sewer snake broke dryer vent pipe??

My inside dryer operated very poorly, and I found out it was because the dryer vent was heavily clogged by lint and even dryer papers. The vent pipe goes vertically up to the ceiling and then horizontally out of the house. The vent pipe is metal, and the horizontal section is aluminum. I put a sewer snake through both ends, trying to break the lint. The snake can go quite a distance from either end, but cannot make a turn to go all the way through. When I pushed the snake hard, I heard a noise sounded like a click. The noise is like you use your palm to hold up your car's sunroof and the roof drops down if you release your hand. I do not know whether I have broken the section that connects horizontal pipe and vertical pipe. Is there a way that I can check it, for example, a camera that I can put inside and take pictures? And if the section breaks, it will be a big trouble. Is there any solution to that?
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Chang,
Some plumbers do have cameras to do exactly this. Look in your phonebook.
Good luck, Dave M.
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<< I put a sewer snake through both ends, trying to break the lint. >>
Can't you simply disassemble the entire pipe run for clean out? Alternatively, use a shop vacuum to remove debris. HTH
Joe
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Joe,
I cannot, because the vent pipe is completely embedded inside the wall. It is a two-story house, and the horizontal part of the vent pipe is in between the ceiling of ground story and floor of the second story. I am just a little worried that if I break the connection, how difficult it is to fix.
Thanks anyway Chang
snipped-for-privacy@aol.comtosspam (Joe Bobst) wrote in message

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Chang Kuang wrote:

What kind of material is the vent made of? Is it flexible metal, flexible foil covered material or solid metal? If it is anything other than solid metal, time to replace it, even if it is not going to be easy to do. It is not safe to leave the other stuff in service. A professional should be able to replace it with minimal disruption to the walls.
--
Joseph E. Meehan

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Joseph,
The vertical part is pretty stiff, I guess that is what you mean by "solid metal". The horizontal part is "wave-like" shiny aluminum from what I see. Is that what you mean by "flexible foil covered material"?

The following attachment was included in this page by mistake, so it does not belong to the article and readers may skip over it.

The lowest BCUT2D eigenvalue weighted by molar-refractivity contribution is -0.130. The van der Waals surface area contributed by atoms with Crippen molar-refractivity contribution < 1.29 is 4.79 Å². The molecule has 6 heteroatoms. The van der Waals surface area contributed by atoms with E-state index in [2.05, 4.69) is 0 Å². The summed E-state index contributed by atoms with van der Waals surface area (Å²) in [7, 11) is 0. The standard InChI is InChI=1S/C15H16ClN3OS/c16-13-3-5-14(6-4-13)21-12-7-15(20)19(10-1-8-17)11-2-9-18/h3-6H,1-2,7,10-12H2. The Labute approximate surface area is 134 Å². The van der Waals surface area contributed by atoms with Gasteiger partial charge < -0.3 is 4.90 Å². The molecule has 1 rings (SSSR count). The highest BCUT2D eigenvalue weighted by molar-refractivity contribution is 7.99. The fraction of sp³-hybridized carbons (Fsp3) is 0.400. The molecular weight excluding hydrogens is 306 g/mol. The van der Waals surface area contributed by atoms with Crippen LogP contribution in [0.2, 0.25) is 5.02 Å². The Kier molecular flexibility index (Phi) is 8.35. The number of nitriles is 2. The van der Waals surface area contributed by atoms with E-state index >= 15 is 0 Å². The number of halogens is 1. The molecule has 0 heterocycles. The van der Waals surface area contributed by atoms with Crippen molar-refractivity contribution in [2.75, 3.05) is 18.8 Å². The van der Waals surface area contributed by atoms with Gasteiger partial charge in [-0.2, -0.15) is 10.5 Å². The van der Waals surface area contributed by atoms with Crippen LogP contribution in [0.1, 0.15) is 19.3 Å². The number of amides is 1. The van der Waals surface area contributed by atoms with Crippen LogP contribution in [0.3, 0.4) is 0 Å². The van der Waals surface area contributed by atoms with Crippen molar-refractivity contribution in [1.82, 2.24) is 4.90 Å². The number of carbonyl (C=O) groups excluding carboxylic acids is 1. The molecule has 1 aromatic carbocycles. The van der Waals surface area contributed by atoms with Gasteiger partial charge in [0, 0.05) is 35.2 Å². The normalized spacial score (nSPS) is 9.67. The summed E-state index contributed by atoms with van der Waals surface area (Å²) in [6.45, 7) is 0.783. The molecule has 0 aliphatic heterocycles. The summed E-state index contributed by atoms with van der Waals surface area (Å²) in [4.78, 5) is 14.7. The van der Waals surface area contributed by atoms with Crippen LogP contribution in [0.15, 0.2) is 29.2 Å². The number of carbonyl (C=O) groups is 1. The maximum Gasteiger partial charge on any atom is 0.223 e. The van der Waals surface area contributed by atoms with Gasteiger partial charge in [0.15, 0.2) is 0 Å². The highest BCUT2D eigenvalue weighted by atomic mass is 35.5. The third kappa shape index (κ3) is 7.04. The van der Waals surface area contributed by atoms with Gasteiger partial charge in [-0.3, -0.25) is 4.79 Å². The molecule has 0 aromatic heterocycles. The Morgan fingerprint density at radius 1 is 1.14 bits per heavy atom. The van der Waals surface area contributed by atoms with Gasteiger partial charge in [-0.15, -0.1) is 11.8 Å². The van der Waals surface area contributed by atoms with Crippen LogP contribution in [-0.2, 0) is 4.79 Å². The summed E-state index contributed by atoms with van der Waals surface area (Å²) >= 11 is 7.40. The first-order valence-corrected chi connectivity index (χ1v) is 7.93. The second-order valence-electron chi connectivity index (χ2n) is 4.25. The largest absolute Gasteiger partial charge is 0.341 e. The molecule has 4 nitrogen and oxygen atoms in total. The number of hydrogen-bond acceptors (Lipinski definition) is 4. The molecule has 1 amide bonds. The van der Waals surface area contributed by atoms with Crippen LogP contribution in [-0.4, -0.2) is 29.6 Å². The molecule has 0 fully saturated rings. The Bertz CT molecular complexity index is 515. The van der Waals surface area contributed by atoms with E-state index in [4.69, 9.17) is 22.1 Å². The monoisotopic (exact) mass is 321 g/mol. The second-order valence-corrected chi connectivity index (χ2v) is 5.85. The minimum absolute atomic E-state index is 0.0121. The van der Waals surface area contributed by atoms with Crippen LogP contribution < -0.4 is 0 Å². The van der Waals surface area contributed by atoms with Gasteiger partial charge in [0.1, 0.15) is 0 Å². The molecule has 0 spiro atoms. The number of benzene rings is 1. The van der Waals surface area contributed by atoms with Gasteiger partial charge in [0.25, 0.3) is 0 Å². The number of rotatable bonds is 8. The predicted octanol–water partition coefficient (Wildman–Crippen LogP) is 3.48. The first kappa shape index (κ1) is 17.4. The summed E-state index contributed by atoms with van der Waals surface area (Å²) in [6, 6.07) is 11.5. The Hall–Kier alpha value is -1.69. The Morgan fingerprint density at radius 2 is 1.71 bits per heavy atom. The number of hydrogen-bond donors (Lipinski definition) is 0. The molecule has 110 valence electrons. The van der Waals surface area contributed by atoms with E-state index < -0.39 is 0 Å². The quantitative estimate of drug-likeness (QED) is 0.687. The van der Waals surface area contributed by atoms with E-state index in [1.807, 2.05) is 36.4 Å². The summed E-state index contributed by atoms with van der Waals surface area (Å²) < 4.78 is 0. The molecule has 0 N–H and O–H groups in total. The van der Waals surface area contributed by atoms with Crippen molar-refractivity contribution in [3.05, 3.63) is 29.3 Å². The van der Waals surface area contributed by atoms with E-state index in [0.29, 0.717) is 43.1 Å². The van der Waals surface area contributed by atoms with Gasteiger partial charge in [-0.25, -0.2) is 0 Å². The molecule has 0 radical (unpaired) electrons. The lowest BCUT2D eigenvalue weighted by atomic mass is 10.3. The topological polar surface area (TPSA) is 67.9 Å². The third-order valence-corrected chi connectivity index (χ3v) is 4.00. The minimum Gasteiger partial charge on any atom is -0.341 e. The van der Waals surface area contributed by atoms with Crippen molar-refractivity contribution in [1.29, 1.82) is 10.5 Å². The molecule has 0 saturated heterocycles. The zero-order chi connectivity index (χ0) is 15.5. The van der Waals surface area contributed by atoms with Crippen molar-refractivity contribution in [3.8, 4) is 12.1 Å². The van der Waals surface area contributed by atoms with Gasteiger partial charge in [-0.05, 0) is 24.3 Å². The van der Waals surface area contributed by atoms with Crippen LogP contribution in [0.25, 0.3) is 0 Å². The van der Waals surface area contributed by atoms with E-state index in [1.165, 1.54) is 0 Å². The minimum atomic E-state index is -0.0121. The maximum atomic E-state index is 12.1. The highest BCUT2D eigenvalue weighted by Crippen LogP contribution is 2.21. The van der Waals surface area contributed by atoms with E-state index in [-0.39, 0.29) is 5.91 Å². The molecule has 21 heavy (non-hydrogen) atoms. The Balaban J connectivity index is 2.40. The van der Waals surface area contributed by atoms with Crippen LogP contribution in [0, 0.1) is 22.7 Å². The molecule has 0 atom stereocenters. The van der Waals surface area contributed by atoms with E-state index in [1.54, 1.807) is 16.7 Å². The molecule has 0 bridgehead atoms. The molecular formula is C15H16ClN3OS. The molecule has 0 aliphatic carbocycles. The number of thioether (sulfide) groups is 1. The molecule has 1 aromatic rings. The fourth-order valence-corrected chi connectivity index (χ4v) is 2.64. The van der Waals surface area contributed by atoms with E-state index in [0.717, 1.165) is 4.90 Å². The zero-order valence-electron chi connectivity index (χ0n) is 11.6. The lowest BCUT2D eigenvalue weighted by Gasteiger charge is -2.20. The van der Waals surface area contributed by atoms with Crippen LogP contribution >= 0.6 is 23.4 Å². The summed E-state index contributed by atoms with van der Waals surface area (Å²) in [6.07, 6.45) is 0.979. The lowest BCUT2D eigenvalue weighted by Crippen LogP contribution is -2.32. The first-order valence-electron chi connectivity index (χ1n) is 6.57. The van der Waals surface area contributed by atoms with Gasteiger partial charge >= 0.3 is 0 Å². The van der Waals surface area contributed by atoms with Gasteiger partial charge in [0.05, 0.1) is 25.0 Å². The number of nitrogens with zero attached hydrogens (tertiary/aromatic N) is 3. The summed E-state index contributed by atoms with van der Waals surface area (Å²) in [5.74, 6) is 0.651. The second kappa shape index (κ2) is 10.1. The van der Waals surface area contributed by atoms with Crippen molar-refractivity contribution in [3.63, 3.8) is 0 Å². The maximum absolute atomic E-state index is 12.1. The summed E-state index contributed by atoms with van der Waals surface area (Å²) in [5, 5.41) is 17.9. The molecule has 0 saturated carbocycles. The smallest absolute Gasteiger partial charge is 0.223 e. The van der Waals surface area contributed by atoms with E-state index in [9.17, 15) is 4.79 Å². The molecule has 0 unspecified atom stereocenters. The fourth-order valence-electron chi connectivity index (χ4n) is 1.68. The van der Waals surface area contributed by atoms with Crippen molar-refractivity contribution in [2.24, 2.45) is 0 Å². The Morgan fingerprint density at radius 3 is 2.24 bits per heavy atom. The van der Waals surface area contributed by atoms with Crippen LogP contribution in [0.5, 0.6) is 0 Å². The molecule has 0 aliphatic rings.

I am just curious how these two parts are connected together. Probably the top part of vertical solid metal part has extended horizontally (like the rain gutter), and then run into the horizontal aluminum pipe, which has a bigger caliber.
Thanks, Chang
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Chang Kuang wrote:

It should not bend at all without crimping. That you should be able to hold a five foot section horizontal and not have it bend or sag. It should be smooth inside and out. That sounds like what you have.

It is harder for me to describe the flexible types. One is made from the same material as the solid metal stuff, but is designed with angle joints that when twisted will change a short (less than about a foot) section to change from straight to a 90 bend and will hold that shape. Both of the other two usually come labeled as vent hose and often sold for dryer venting. They are just bent into shape or in the case of the really light weight stuff will just fall into shape.
I don't like either of these for dryer vents. Both have the corrugated interiors that reduce air flow and pick up lint. Neither is very fire proof and sorry to say, fire is a possibility with a lint filled vent.

The solid stuff is crimped on one end and that crimped end slips inside the end of the last pipe. In a dryer vent the crimp ends should always be at the end away from the dryer. In some applications screws are used to secure them, but for a dryer the screws will cause lint build up and they should only be taped using real "duct" tape not duck tape.
The other stuff is often attached using some sort of clamp.
I hope that helps.

--
Joseph E. Meehan